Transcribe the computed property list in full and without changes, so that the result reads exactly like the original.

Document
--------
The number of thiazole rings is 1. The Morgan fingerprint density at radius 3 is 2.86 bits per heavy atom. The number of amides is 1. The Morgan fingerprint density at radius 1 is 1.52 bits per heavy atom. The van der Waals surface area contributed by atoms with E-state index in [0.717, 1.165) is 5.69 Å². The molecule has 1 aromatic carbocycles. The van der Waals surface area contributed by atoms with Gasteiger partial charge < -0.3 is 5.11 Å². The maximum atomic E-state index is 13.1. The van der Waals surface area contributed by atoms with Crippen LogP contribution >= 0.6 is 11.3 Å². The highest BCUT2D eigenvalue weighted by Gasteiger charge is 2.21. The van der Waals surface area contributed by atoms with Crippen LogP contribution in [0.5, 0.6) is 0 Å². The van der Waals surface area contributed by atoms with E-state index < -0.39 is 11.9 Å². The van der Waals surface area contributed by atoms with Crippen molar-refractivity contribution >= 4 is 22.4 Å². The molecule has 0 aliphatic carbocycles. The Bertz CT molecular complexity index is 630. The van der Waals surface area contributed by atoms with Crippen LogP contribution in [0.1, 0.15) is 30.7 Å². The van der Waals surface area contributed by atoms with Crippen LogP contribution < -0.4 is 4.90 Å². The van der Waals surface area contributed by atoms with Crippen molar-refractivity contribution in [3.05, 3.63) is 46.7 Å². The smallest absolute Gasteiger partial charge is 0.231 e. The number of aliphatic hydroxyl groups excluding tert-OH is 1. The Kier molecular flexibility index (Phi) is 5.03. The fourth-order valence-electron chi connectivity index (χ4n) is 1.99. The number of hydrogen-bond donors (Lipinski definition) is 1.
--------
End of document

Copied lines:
The number of thiazole rings is 1. The Morgan fingerprint density at radius 3 is 2.86 bits per heavy atom. The number of amides is 1. The Morgan fingerprint density at radius 1 is 1.52 bits per heavy atom. The van der Waals surface area contributed by atoms with E-state index in [0.717, 1.165) is 5.69 Å². The molecule has 1 aromatic carbocycles. The van der Waals surface area contributed by atoms with Gasteiger partial charge < -0.3 is 5.11 Å². The maximum atomic E-state index is 13.1. The van der Waals surface area contributed by atoms with Crippen LogP contribution >= 0.6 is 11.3 Å². The highest BCUT2D eigenvalue weighted by Gasteiger charge is 2.21. The van der Waals surface area contributed by atoms with Crippen LogP contribution in [0.5, 0.6) is 0 Å². The van der Waals surface area contributed by atoms with E-state index < -0.39 is 11.9 Å². The van der Waals surface area contributed by atoms with Crippen molar-refractivity contribution >= 4 is 22.4 Å². The molecule has 0 aliphatic carbocycles. The Bertz CT molecular complexity index is 630. The van der Waals surface area contributed by atoms with Crippen LogP contribution in [0.1, 0.15) is 30.7 Å². The van der Waals surface area contributed by atoms with Crippen LogP contribution < -0.4 is 4.90 Å². The van der Waals surface area contributed by atoms with Crippen molar-refractivity contribution in [3.05, 3.63) is 46.7 Å². The smallest absolute Gasteiger partial charge is 0.231 e. The number of aliphatic hydroxyl groups excluding tert-OH is 1. The Kier molecular flexibility index (Phi) is 5.03. The fourth-order valence-electron chi connectivity index (χ4n) is 1.99. The number of hydrogen-bond donors (Lipinski definition) is 1.